What is your goal, besides helping people of course?
To reach a specific annual income? Isn’t that the bottom line? The question is, starting a brokerage versus a team. Do you need to have your own brokerage to reach your monetary goals, or would your own team suffice?
For a time, I was the roving technology specialist for the RE/MAX Region of SEPA. I visited over 100 offices and met with the brokers to help in any way I could, to get them organized with tech. On my visits, I would often make it a point to ask them how and why they became brokers. In private, the majority of them said that in retrospect, they wished they had not done it. Many offered without prompting that it was ego driven and not worth it. This was not one or two brokers. This was dozens of them. Be honest with yourself. If you want a brokerage so you can have your name attached to it, you have lots of company, but most of them want out of the club.
I taught exam prep classes for years as well as real estate continuing education. I have a clear bias with regards to the topic of Brokerage versus Team. One reason is because I taught thousands of students going for their license or taking their MCE classes. It was positively frightening how little the vast majority of the experienced agents understood their profession in a legal context. The majority did not have a full understanding of agency, contract law, or Fair Housing Law for that matter. They are prime candidates to end up in court out of ignorance of the law. For this reason, as well as seeing other agents activities while I was doing transactions with them, I personally would not consider being a broker versus having a team. In class, I often brought up the brokerage conversation. If someone said that they wanted to be a broker, I would offer the following for consideration.
If you have your own office, unless you hire an office manager, you’re it.
You’re chief cook and bottle washer, recruiter (which is a never ending job), and on and on.... Your production takes a serious downturn or becomes zero because you have so much to deal with managing an office full of agents. In all of the offices I visited, the best ones had hired a manager. Being a producing broker and the office manager translates to a mediocre at best office most of the time. There are inherent problems with competing with your broker and not having them available to speak with because they are out doing business.
Now that you’re a broker and your production has dropped, you’re now dependent upon your agents for your income instead of yourself. Who would you better at motivating, yourself or your agents? If you’re dependent upon their production then you have a vested interest in how well they perform. Is that what you enjoy? Do you enjoy managing and training people? Are you good at it? Then maybe it is a good move for you. If not, might you instead want to continue to list and sell, but have people helping you do more of it? When you have a team to deal with the details, it frees you up to do an insane amount of high quality referral generating business if that is your desire.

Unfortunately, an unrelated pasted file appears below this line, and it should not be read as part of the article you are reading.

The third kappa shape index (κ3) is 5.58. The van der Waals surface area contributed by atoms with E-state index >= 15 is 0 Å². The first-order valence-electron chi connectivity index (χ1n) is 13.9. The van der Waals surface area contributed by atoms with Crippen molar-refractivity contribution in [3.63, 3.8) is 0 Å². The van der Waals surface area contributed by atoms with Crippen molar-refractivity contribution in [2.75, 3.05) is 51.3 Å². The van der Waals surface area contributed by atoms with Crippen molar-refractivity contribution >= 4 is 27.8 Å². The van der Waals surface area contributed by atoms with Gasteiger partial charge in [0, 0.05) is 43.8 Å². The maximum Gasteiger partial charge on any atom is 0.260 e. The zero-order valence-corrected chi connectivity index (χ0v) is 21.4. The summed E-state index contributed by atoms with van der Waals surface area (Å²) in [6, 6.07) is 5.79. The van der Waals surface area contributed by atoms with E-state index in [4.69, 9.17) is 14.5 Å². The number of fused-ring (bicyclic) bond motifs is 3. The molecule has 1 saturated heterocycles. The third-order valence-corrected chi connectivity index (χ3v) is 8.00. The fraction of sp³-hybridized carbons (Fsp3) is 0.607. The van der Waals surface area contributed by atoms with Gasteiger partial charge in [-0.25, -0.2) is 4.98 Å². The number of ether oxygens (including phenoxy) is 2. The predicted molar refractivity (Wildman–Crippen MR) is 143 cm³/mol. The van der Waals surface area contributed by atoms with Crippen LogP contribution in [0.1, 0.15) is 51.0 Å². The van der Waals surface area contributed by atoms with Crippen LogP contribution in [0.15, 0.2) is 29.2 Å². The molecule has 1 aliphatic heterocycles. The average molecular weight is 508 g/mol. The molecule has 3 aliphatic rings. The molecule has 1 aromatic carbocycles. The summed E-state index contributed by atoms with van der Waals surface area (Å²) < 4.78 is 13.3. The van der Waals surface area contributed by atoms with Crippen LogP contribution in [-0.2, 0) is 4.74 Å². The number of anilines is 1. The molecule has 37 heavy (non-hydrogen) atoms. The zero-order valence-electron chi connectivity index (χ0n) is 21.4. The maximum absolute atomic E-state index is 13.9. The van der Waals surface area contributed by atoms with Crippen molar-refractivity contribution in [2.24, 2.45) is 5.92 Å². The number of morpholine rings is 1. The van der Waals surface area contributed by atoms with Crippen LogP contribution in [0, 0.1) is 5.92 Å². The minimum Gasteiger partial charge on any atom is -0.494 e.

If you have a team, obviously you will have to manage and train them as well, but it’s a one at a time process, and you decide how quickly you want to grow. There is no pressure to grow quickly so you can eat. Your personal production is already there, so you don’t have to scramble to get a lot of agents feeding the cookie jar as soon as possible. Would you rather be doing 100 sales a year with primarily your own production and maybe a buyer agent or two? Or would you rather have to manage 20 agents to get 300 sales and net less income? Are these numbers realistic? No. It’s just a concept. But the concept is real.
Another consideration is that if you are a broker of record, you are legally responsible for your agent’s actions.
Every time you bring someone on, you have to pray that they will not get you into legal trouble. As a broker, you’re herding cats. As a team rainmaker, you can be the driver of a lean and mean machine. You make all of the decisions for how business gets done, legally. If you end up in court, it’s on you, not one of the cats.
We need people to be brokers and leaders. Of that there is no doubt.
The question is, are you cut out for it? There are people who are better at managing and training than they are at prospecting and selling. These are prime prospects to be brokers. God bless those who are there for us when we’re starting out. But after I knew what I was doing, it was a no-brainer. I wanted to build a small team with quality people in an organized and methodical way. I was better at production than management so it was never a question for me. What are your skill sets? Try to take ego out of it and then make your decision based on those skill sets. You’ll be a happier camper if you consider these things.
Brokerage versus Team? Which way do you go? Need help making this decision or getting your team organized and online? That’s what I’ve been doing for over 20 years. Contact me!